7. #7
    Join Date
    Jan. 13, 2010
    Posts
    242

    Default

    She is *cute*. I'm in Louisville, so you can just send her right across the river now, thank you

    She reminds me of a mare my sister was competing last fall...except that mare was a 14 hand Quarter Horse. She was a dynamite little jumper and my sister (5'9", like yourself) had a BLAST competing her.

    I have a 15.2hh TB mare for sale as an event prospect right now...I've found it's a little harder to market the smaller ones, but with time and patience, there ARE people out there who like the smaller mounts. I prefer them smaller myself, despite my height.



  8. #8
    Join Date
    Aug. 1, 2008
    Location
    New Salisbury, IN
    Posts
    19

    Default

    I've wanted to get her started, I just cannot find the time. I do think she is game at the jumps, careful, not spooky, but not overly aggressive. I know getting them started is the best way to get them into a good home. With the economy so poor, I cannot justify spending the money to send her for someone to start either. And of course I am short on stalls and help, so I really don't have a spot for her. Very frustrating at my end, to be in this position. I might feel different if I did not see so much good in her.



  9. #9
    Join Date
    May. 23, 2006
    Posts
    5,472

    Default

    Quote Originally Posted by denny View Post
    Many years ago, when Mike Plumb was coaching Kim Marra, he was raving about her little pinto, wishing she was bigger so that he could ride her himself.

    That "little pinto" was Finvarra, and with Torrance Watkins, went on to win the individual bronze medal at some big event, either the World Championships or Olympics, I can`t remember which.

    The good little ones don`t know they`re little.


    You age is catching up...that was Poltroon...Finvarra was chestnut. Poltroon took part in the alternate Olympics in 80 and won bronze.



  10. #10
    Join Date
    Nov. 3, 2003
    Location
    Michigan
    Posts
    2,176

    Default

    I bought a trak/tb mare that is 3 and is probably pushing 15.3 right now. She will be 4 in late May. I hoping for a bit more height--but if we don't get it, I don't see any problem with her size. The person I train with (Advanced level eventer, certified instructor) thought she was plenty big for eventing (I was concerned about it when I was considering buying her). I'm "vertically challenged" myself, so I don't need a big horse, but I was used to bigger. My Tb mare is 16.1 (not big--just medium) and my gelding before that was 16.3.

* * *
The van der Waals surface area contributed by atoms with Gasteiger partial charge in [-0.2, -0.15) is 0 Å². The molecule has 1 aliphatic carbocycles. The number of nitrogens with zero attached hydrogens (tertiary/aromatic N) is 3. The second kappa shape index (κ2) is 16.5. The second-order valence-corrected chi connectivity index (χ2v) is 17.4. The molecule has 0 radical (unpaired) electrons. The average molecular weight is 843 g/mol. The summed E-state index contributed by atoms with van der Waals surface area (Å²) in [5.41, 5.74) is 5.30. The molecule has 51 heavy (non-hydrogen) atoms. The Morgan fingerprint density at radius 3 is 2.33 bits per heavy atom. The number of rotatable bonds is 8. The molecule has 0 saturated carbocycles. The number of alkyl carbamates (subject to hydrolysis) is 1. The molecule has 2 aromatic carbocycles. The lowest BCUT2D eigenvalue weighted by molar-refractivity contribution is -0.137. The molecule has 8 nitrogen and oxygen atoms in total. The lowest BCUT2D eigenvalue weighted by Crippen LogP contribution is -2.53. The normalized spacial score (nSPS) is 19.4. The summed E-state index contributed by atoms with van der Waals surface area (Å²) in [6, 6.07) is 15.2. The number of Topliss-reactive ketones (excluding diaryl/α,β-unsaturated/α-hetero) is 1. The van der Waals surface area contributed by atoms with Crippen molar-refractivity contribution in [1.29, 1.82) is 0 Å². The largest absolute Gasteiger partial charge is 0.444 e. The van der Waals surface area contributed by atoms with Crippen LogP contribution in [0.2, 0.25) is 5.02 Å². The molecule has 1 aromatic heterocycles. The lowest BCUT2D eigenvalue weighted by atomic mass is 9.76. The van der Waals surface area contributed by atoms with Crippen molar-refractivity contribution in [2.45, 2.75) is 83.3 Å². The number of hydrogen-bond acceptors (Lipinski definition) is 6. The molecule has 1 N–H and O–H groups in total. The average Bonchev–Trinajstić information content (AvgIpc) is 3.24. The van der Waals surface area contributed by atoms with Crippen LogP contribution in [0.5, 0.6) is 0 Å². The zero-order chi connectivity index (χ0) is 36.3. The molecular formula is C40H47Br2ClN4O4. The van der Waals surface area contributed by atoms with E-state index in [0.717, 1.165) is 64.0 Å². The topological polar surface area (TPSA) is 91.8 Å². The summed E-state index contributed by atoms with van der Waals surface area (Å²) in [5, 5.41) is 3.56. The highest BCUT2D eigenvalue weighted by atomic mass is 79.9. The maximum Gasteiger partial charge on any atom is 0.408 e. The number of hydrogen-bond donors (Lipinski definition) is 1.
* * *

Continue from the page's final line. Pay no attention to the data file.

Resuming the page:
However, for her age, she seems to be very balanced, has a terrific canter and is completely game about jumping (has nice form o/f too). That is probably the most important part for a future eventer.
    Last edited by slp2; Feb. 6, 2010 at 09:57 AM.



  11. #11
    Join Date
    Jan. 25, 2008
    Location
    Vermont
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    517

    Default

    I'm 5'9" and I event a 15 hand (15.1 if he stands up straight) gelding. He's got the build to carry me, and he's plenty scopey to go up through Novice, which is all I really want. Even though I'm tall, I prefer the smaller horses. There's no reason she can't be a successful event horse.



  12. #12
    Join Date
    Sep. 22, 2008
    Location
    NC
    Posts
    1,872

    Default

    haha, See, I'm having sort of the opposite problem you mentioned, I've found that most eventers (at least lower level) are around 16h or less. Which makes it tough when you need a bigger horse to find one!

    If you get her going I don't think you'll have any problems getting her sold, either as a eventer if she has the dressage and XC skills, or as a jumper. Really I think the hunters are the only ones who really get hung up on size, because you have to have that 17h horse to 'make the strides' even if you're only 5'2".

    Honestly, in the Western events full grown men look perfectly fine on a 14.3h QH, so I don't think you'll have too hard of a time marketing a 15.1h nice mare.



  13. #13
    Join Date
    Oct. 16, 2002
    Posts
    1,771

    Talking

    You`re right, Poltroon. What the hell, after 55 years they all blend anyway!



  14. #14
    Join Date
    Oct. 1, 2003
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    Nonsuch House
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    I think it's hard to ask if a horse will be good at somethingby showing a video. Is she cute and a great mover sure, but you need to start doing it and see what they can do. Poltroon is a great example and so is the mare that won Rolex last year. How about Teddy and a cast of thousands that are under 15.3?